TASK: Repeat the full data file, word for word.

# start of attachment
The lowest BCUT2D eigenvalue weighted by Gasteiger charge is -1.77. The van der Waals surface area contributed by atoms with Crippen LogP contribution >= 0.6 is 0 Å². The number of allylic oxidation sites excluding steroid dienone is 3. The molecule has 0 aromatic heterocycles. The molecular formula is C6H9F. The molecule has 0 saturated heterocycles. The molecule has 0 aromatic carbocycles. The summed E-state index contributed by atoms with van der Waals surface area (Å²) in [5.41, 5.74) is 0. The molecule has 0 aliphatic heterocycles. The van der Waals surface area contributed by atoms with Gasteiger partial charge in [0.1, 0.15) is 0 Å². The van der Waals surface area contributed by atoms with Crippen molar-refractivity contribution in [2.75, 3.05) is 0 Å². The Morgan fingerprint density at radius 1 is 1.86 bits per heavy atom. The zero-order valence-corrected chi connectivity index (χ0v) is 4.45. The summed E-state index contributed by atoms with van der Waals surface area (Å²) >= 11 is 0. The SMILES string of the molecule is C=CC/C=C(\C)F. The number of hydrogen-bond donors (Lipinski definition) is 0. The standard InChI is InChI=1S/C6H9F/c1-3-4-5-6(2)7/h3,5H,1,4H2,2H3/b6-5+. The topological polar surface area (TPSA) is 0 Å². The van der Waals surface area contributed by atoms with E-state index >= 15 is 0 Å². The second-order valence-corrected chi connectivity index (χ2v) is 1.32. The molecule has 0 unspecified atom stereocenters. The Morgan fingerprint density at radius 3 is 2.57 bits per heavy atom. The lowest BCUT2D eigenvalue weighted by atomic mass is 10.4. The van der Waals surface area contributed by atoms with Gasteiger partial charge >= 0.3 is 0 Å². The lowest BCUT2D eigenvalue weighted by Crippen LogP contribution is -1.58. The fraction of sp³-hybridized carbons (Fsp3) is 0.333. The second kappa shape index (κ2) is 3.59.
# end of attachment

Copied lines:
The lowest BCUT2D eigenvalue weighted by Gasteiger charge is -1.77. The van der Waals surface area contributed by atoms with Crippen LogP contribution >= 0.6 is 0 Å². The number of allylic oxidation sites excluding steroid dienone is 3. The molecule has 0 aromatic heterocycles. The molecular formula is C6H9F. The molecule has 0 saturated heterocycles. The molecule has 0 aromatic carbocycles. The summed E-state index contributed by atoms with van der Waals surface area (Å²) in [5.41, 5.74) is 0. The molecule has 0 aliphatic heterocycles. The van der Waals surface area contributed by atoms with Gasteiger partial charge in [0.1, 0.15) is 0 Å². The van der Waals surface area contributed by atoms with Crippen molar-refractivity contribution in [2.75, 3.05) is 0 Å². The Morgan fingerprint density at radius 1 is 1.86 bits per heavy atom. The zero-order valence-corrected chi connectivity index (χ0v) is 4.45. The summed E-state index contributed by atoms with van der Waals surface area (Å²) >= 11 is 0. The SMILES string of the molecule is C=CC/C=C(\C)F. The number of hydrogen-bond donors (Lipinski definition) is 0. The standard InChI is InChI=1S/C6H9F/c1-3-4-5-6(2)7/h3,5H,1,4H2,2H3/b6-5+. The topological polar surface area (TPSA) is 0 Å². The van der Waals surface area contributed by atoms with E-state index >= 15 is 0 Å². The second-order valence-corrected chi connectivity index (χ2v) is 1.32. The molecule has 0 unspecified atom stereocenters. The Morgan fingerprint density at radius 3 is 2.57 bits per heavy atom. The lowest BCUT2D eigenvalue weighted by atomic mass is 10.4. The van der Waals surface area contributed by atoms with Gasteiger partial charge >= 0.3 is 0 Å². The lowest BCUT2D eigenvalue weighted by Crippen LogP contribution is -1.58. The fraction of sp³-hybridized carbons (Fsp3) is 0.333. The second kappa shape index (κ2) is 3.59.